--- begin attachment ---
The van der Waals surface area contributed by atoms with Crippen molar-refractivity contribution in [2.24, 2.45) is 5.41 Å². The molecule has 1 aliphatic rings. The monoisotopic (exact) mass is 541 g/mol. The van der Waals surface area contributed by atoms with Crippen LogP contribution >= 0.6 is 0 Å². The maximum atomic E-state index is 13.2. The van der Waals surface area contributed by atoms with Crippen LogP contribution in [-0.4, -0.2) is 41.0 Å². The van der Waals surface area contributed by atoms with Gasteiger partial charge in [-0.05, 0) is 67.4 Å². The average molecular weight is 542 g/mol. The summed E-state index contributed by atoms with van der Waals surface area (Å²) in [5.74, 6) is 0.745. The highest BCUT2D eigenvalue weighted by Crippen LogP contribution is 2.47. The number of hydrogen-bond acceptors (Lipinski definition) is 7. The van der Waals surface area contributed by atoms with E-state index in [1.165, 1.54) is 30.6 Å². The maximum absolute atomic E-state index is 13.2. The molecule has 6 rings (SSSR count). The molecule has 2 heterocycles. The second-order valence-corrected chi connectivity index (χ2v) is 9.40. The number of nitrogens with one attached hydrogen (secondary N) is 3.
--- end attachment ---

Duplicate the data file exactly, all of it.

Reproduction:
The van der Waals surface area contributed by atoms with Crippen molar-refractivity contribution in [2.24, 2.45) is 5.41 Å². The molecule has 1 aliphatic rings. The monoisotopic (exact) mass is 541 g/mol. The van der Waals surface area contributed by atoms with Crippen LogP contribution >= 0.6 is 0 Å². The maximum atomic E-state index is 13.2. The van der Waals surface area contributed by atoms with Crippen LogP contribution in [-0.4, -0.2) is 41.0 Å². The van der Waals surface area contributed by atoms with Gasteiger partial charge in [-0.05, 0) is 67.4 Å². The average molecular weight is 542 g/mol. The summed E-state index contributed by atoms with van der Waals surface area (Å²) in [5.74, 6) is 0.745. The highest BCUT2D eigenvalue weighted by Crippen LogP contribution is 2.47. The number of hydrogen-bond acceptors (Lipinski definition) is 7. The van der Waals surface area contributed by atoms with E-state index in [1.165, 1.54) is 30.6 Å². The maximum absolute atomic E-state index is 13.2. The molecule has 6 rings (SSSR count). The molecule has 2 heterocycles. The second-order valence-corrected chi connectivity index (χ2v) is 9.40. The number of nitrogens with one attached hydrogen (secondary N) is 3.